Democrats currently have a 3-2 edge on this board, but what matters is having majority after the 2010 election, when redistricting will happen. Whether they retain an edge then will depend on whether they can hold on to the Governor’s Mansion and to the Secretary of State office. In other words, Ohio Democrats want Brunner to run for re-election because it would be much easier for Republicans to pick-up the SoS seat if it is an open race.

      Similar considerations will play out in other states.

      Besides Ohio, Florida is a great example of a state in which redistricting considerations will influence the 2010 cycle. Republicans have long controlled the process in the state and that has allowed them to build large majorities in the state legislature and in the congressional delegation (the GOP holds 15 of 25 House seats). For Democrats to have a say in redistricting could allow them to dramatically improve the redrawing of the state districts.

      Yet, Republicans have large majorities in both chambers of the legislature and Governor Charlie Crist is so popular that Democrats have little to no hope of unseating him in the 2010 election. The only way for Democrats to gain a seat at the redistricting table is for Charlie Crist to give up running for re-election, jump in the Senate race instead and leave the Governor’s Mansion wide open for the taking.

      Sure, for Crist to run for Senate would all but ensure that Republicans hold on to a vulnerable seat; but it would also give Democrats a priceless opportunity to come back to power in Tallhassee and influence the next round of redistricting in such a way that the GOP would spend a decade regretting Crist’s departure.

      These concerns have to be weighing heavily on Crist’s mind. As much as the NRSC is pressuring the Governor to run for Senate, many in the state’s Republican establishment are undoubtedly reminding Crist that he is needed in Tallhassee.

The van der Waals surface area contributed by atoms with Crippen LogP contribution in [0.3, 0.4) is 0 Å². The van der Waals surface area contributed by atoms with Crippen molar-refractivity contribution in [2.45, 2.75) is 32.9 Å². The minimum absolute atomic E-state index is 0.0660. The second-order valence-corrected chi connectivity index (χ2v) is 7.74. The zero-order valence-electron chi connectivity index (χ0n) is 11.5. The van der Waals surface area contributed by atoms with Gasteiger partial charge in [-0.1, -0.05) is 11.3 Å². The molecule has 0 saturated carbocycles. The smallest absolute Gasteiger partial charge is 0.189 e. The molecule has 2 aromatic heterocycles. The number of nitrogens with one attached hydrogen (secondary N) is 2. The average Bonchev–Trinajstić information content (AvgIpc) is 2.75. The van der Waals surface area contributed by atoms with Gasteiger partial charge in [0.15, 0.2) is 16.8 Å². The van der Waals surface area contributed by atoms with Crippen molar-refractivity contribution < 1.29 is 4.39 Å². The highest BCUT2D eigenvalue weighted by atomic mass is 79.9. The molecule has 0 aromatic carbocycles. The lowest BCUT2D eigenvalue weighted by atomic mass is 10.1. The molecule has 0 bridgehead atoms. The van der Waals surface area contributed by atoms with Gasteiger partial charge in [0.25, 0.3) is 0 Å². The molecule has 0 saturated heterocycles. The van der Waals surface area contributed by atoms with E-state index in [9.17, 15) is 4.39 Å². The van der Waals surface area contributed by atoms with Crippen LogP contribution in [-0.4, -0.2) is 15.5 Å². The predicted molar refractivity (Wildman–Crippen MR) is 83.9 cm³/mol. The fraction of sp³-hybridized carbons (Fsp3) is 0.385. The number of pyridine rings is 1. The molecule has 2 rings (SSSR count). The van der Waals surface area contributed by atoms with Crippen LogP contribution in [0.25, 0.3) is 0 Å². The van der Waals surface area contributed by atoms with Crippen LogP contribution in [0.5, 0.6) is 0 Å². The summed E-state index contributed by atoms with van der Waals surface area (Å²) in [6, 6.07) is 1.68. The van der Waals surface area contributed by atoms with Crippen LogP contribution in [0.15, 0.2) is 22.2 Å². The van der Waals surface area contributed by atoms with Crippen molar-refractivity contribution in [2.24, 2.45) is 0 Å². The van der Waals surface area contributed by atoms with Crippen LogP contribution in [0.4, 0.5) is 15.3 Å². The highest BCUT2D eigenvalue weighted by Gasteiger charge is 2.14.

Polls: Dems lead in Ohio’s Senate race, Corzine posts dismal numbers in New Jersey

      Two weeks after Public Policy Polling released the first poll of Ohio’s Senate race, Quinnipiac visited the Buckeye State and found Democrats in a strong position to pick-up the seat left open by Republican Senator George Voinovich.

      Quinnipiac tested two Democrats (Lieutenant Governor Lee Fisher and Secretary of State Jennifer Brunner) versus two Republicans (former Rep. Rob Portman and Auditor Mark Taylor). Democrats lead all four match-up by double-digits:

      • Fisher leads Portman 42% to 27%; he leads Taylor 41% to 27%.
      • Brunner leads Portman 38% to 28%; she is ahead of Taylor 28% to 26%.
      • Quinnipiac did not test Rep. Tim Ryan in the general election, but he was included in the inconclusive trial heat of the Democratic primary, in which Fisher, Brunner and Ryan are all within 4%.

      The first lesson of the poll is that none of the potential contenders are well known by voters: All enjoy a good favorability rating (34% to 10% for Jennifer Brunner, 33% to 10% for Lee Fisher, 21% to 6% for Rob Portman, 12% to 3% for Tim Ryan and 17% to 5% for Mark Taylor), but most respondents have no opinion. We still have a long way to go before the candidates get introduced to voters.

      That said, these numbers have to be very disappointing to Republicans given how excited they were by Rob Portman’s entry in race. Not only does Portman not have the stature to look like a formidable early candidate, but Ohio voters clearly still prefer the Democratic Party. The GOP might have been thrown out of national and state power, but voters aren’t done punishing Republicans.

      (Note that none of the three Democrats tested by the poll have made up their mind for now, though Fisher and Brunner are both believed to be strongly considering the race. I will have more to say about Ohio’s Democratic field later today.)